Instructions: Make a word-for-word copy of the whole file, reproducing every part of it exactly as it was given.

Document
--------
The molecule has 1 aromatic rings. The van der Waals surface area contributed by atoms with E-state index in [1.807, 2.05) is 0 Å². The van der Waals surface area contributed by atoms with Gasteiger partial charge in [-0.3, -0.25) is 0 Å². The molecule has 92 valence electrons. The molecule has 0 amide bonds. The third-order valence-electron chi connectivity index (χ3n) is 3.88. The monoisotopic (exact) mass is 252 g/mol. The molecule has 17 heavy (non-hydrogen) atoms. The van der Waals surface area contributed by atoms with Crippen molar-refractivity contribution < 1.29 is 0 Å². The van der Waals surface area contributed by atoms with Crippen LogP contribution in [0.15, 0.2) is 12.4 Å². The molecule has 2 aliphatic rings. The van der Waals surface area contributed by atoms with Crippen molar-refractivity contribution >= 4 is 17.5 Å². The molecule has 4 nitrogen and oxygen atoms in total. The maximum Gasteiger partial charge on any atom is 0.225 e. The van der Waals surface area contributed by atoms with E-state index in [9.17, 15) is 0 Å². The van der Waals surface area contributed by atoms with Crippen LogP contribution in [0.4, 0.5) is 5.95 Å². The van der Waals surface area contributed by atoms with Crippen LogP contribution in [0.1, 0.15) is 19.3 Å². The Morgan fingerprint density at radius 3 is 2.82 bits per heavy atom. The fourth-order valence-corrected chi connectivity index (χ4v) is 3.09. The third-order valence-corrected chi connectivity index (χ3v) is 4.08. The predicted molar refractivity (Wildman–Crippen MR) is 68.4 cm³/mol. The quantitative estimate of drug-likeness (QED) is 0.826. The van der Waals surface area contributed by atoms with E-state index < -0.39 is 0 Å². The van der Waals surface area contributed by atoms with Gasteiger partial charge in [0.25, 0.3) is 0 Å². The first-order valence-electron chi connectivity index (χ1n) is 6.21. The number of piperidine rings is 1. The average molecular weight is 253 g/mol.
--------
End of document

The molecule has 1 aromatic rings. The van der Waals surface area contributed by atoms with E-state index in [1.807, 2.05) is 0 Å². The van der Waals surface area contributed by atoms with Gasteiger partial charge in [-0.3, -0.25) is 0 Å². The molecule has 92 valence electrons. The molecule has 0 amide bonds. The third-order valence-electron chi connectivity index (χ3n) is 3.88. The monoisotopic (exact) mass is 252 g/mol. The molecule has 17 heavy (non-hydrogen) atoms. The van der Waals surface area contributed by atoms with Crippen molar-refractivity contribution < 1.29 is 0 Å². The van der Waals surface area contributed by atoms with Crippen LogP contribution in [0.15, 0.2) is 12.4 Å². The molecule has 2 aliphatic rings. The van der Waals surface area contributed by atoms with Crippen molar-refractivity contribution >= 4 is 17.5 Å². The molecule has 4 nitrogen and oxygen atoms in total. The maximum Gasteiger partial charge on any atom is 0.225 e. The van der Waals surface area contributed by atoms with E-state index in [9.17, 15) is 0 Å². The van der Waals surface area contributed by atoms with Crippen LogP contribution in [0.4, 0.5) is 5.95 Å². The van der Waals surface area contributed by atoms with Crippen LogP contribution in [0.1, 0.15) is 19.3 Å². The Morgan fingerprint density at radius 3 is 2.82 bits per heavy atom. The fourth-order valence-corrected chi connectivity index (χ4v) is 3.09. The third-order valence-corrected chi connectivity index (χ3v) is 4.08. The predicted molar refractivity (Wildman–Crippen MR) is 68.4 cm³/mol. The quantitative estimate of drug-likeness (QED) is 0.826. The van der Waals surface area contributed by atoms with E-state index < -0.39 is 0 Å². The van der Waals surface area contributed by atoms with Gasteiger partial charge in [0.25, 0.3) is 0 Å². The first-order valence-electron chi connectivity index (χ1n) is 6.21. The number of piperidine rings is 1. The average molecular weight is 253 g/mol.